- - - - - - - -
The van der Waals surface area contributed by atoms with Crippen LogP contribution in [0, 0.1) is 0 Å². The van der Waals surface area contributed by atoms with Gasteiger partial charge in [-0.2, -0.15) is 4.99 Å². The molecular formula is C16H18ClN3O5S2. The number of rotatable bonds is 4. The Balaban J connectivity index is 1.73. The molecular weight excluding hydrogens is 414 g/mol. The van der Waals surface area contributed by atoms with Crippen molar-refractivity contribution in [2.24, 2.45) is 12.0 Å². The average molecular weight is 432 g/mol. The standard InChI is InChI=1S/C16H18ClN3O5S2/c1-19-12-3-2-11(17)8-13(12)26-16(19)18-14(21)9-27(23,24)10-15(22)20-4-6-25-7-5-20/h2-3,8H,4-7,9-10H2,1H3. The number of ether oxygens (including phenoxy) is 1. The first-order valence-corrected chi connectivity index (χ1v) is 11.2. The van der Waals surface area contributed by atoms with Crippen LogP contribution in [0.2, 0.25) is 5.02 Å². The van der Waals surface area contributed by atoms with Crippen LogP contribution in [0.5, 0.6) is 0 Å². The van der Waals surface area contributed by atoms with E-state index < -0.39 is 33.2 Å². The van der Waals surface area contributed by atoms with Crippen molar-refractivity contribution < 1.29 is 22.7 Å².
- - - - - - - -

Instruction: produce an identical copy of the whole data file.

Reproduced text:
The van der Waals surface area contributed by atoms with Crippen LogP contribution in [0, 0.1) is 0 Å². The van der Waals surface area contributed by atoms with Gasteiger partial charge in [-0.2, -0.15) is 4.99 Å². The molecular formula is C16H18ClN3O5S2. The number of rotatable bonds is 4. The Balaban J connectivity index is 1.73. The molecular weight excluding hydrogens is 414 g/mol. The van der Waals surface area contributed by atoms with Crippen molar-refractivity contribution in [2.24, 2.45) is 12.0 Å². The average molecular weight is 432 g/mol. The standard InChI is InChI=1S/C16H18ClN3O5S2/c1-19-12-3-2-11(17)8-13(12)26-16(19)18-14(21)9-27(23,24)10-15(22)20-4-6-25-7-5-20/h2-3,8H,4-7,9-10H2,1H3. The number of ether oxygens (including phenoxy) is 1. The first-order valence-corrected chi connectivity index (χ1v) is 11.2. The van der Waals surface area contributed by atoms with Crippen LogP contribution in [0.2, 0.25) is 5.02 Å². The van der Waals surface area contributed by atoms with Crippen LogP contribution in [0.5, 0.6) is 0 Å². The van der Waals surface area contributed by atoms with E-state index < -0.39 is 33.2 Å². The van der Waals surface area contributed by atoms with Crippen molar-refractivity contribution < 1.29 is 22.7 Å².